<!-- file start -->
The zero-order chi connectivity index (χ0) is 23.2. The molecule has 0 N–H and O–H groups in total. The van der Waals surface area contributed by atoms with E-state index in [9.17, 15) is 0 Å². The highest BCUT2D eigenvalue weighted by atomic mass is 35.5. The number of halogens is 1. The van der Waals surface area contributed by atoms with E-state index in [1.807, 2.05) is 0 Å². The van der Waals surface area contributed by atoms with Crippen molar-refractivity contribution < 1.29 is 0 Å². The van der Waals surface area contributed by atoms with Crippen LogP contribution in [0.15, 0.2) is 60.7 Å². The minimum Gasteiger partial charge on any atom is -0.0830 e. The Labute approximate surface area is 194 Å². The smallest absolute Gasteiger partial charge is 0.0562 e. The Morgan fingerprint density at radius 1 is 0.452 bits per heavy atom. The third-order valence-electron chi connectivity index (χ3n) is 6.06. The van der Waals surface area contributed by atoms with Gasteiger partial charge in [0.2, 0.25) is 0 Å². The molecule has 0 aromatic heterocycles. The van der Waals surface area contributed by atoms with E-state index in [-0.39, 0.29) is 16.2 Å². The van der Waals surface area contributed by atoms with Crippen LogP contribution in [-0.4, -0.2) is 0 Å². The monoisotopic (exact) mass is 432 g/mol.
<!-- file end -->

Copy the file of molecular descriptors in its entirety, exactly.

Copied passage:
The zero-order chi connectivity index (χ0) is 23.2. The molecule has 0 N–H and O–H groups in total. The van der Waals surface area contributed by atoms with E-state index in [9.17, 15) is 0 Å². The highest BCUT2D eigenvalue weighted by atomic mass is 35.5. The number of halogens is 1. The van der Waals surface area contributed by atoms with E-state index in [1.807, 2.05) is 0 Å². The van der Waals surface area contributed by atoms with Crippen molar-refractivity contribution < 1.29 is 0 Å². The van der Waals surface area contributed by atoms with Crippen LogP contribution in [0.15, 0.2) is 60.7 Å². The minimum Gasteiger partial charge on any atom is -0.0830 e. The Labute approximate surface area is 194 Å². The smallest absolute Gasteiger partial charge is 0.0562 e. The Morgan fingerprint density at radius 1 is 0.452 bits per heavy atom. The third-order valence-electron chi connectivity index (χ3n) is 6.06. The van der Waals surface area contributed by atoms with Gasteiger partial charge in [0.2, 0.25) is 0 Å². The molecule has 0 aromatic heterocycles. The van der Waals surface area contributed by atoms with E-state index in [-0.39, 0.29) is 16.2 Å². The van der Waals surface area contributed by atoms with Crippen LogP contribution in [-0.4, -0.2) is 0 Å². The monoisotopic (exact) mass is 432 g/mol.